Movie review

Do you know what the scariest thing is in “Venom: Let There Be Carnage”?

The acres of razor-sharp fangs on view, gnashing?


The forests of miles-long tentacles, thrashing? The piles of corpses, accumulating? The screams of the terrorized, keening? The massive property damage, proliferating?

No, no, no and no.

No, the scariest thing in “Venom: Let There Be Carnage” is Woody Harrelson’s face: something in his eyes, in the set of his mouth — a chilling death’s head grin with a hint of mockery.

Something is not right with that boy.

That’s acting. All that other stuff is just special effects.

Harrelson is perfect for the part of serial killer Cletus Kasady, aka the monster Carnage.

You can think of him as the direct descendant of Mickey Knox, the mass murderer Harrelson played in 1994’s “Natural Born Killers.” And a chip off the quiet maniac he portrayed in 1997’s “Wag the Dog.”


Consider those rehearsals for Cletus/Carnage. Harrelson knows this character well. Clearly, director Andy Serkis knew what he was getting when he cast Harrelson. He wanted to provide a worthy adversary for the anti-hero of the title, Venom, the monstrous alien CG symbiote played by Tom Hardy.

From the Marvel Comics stable Venom and Carnage both come by way of Spider-Man, whom Venom originally plagued years ago. Spidey is not in this picture (well, actually, just a smidgen). Serkis and Hardy (who co-wrote the story with screenplay author Kelly Marcel) have gone for a full-bore monster mash with the two bashing and thrashing each other to a fare-thee-well in screechy fight scenes that shatter the scenery and the eardrums.

The picture builds on the character Hardy launched in 2018’s “Venom.” That one got mired down in introducing Eddie Brock before kicking into gear when an alien entity invaded his very personal space. Which is to say he became an unwanted guest in Eddie’s body.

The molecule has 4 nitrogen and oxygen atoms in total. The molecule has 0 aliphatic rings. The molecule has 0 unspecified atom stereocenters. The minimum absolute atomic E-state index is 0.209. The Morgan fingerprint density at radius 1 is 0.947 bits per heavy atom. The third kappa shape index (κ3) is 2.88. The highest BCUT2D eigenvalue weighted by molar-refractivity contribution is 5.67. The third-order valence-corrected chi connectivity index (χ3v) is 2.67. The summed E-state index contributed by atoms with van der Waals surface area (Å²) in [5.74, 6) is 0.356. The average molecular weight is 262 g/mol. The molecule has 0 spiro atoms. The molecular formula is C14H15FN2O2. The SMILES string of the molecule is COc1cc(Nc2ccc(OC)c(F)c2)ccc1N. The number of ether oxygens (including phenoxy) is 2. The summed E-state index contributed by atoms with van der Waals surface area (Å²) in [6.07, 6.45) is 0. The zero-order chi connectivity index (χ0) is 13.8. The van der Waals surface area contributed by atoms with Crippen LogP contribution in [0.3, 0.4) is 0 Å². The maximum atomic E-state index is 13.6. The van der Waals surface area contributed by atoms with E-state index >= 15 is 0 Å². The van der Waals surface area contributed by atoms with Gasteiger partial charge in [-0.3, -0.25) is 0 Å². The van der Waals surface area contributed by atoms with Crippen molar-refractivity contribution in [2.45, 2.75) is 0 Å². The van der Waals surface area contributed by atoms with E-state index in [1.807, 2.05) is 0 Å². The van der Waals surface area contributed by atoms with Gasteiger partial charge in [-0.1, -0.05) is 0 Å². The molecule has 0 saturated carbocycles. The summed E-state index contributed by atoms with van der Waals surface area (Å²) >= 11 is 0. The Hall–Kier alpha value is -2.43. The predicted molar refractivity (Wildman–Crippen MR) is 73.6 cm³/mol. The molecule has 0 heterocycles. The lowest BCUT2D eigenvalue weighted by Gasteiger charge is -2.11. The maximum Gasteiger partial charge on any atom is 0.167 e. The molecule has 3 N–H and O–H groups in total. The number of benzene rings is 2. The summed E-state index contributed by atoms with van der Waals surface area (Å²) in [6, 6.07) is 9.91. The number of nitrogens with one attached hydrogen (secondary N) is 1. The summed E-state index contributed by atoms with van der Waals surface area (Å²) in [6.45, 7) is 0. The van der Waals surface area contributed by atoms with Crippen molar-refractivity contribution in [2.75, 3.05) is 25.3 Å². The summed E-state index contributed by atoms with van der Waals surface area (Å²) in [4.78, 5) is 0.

In the sequel, they’re a squabbling couple. Venom wants to emerge from Eddie and gleefully eat people with those impressive choppers. Eddie is not down with that. He even puts up a poster decreeing “No eating people” in his apartment, which vexes Venom mightily. He’s reduced to a diet of chickens and chocolate, which leaves him ever hungry for something more substantial.

Venom is rather a noodge, pestering Eddie in a echoey guttural inner voice about his many shortcomings. But he also gives Eddie the backbone to excel at his job as a journalist. That lands him an interview with death-row inmate Cletus on the eve of his execution. That has a bad outcome as Cletus manages to chomp one of Eddie’s fingers, draws blood and is thereby infected with the symbiote strain that produces Carnage.

Carnage proceeds to go on a rampage with the goal of freeing his incarcerated sweetheart, called Shriek (Naomie Harris), whose superpower is a high-pitched — well her name says it all — powerful enough to destroy the hearing of mere mortals. It bothers symbiotes as well, which makes for a tricky romance between her and Carnage.


Serkis, best-known for his motion-capture performances as Gollum in “The Lord of the Rings” and Caesar in “Planet of the Apes,” directs in a mode of sustained hysteria. There’s some psychological substance mixed in here as Cletus seeks understanding for his bad behavior. He explains that he was horribly abused as a child, triggering homicidal rages, and says his loveless upbringing somewhat mirrored Eddie’s, making the two of them soul mates.

That in no way offsets the picture’s stylistic excesses, which leave the viewer feeling pulverized by the time the closing credits roll.

‘Venom: Let There Be Carnage’ ★★½ (out of four)

With Tom Hardy, Woody Harrelson, Michelle Williams, Naomie Harris, Stephen Graham. Directed by Andy Serkis, from a screenplay by Kelly Marcel. 95 minutes. Rated PG-13 for intense sequences of violence and action, some language, disturbing material and suggestive references. Opens Thursday, Sept. 30, at multiple theaters.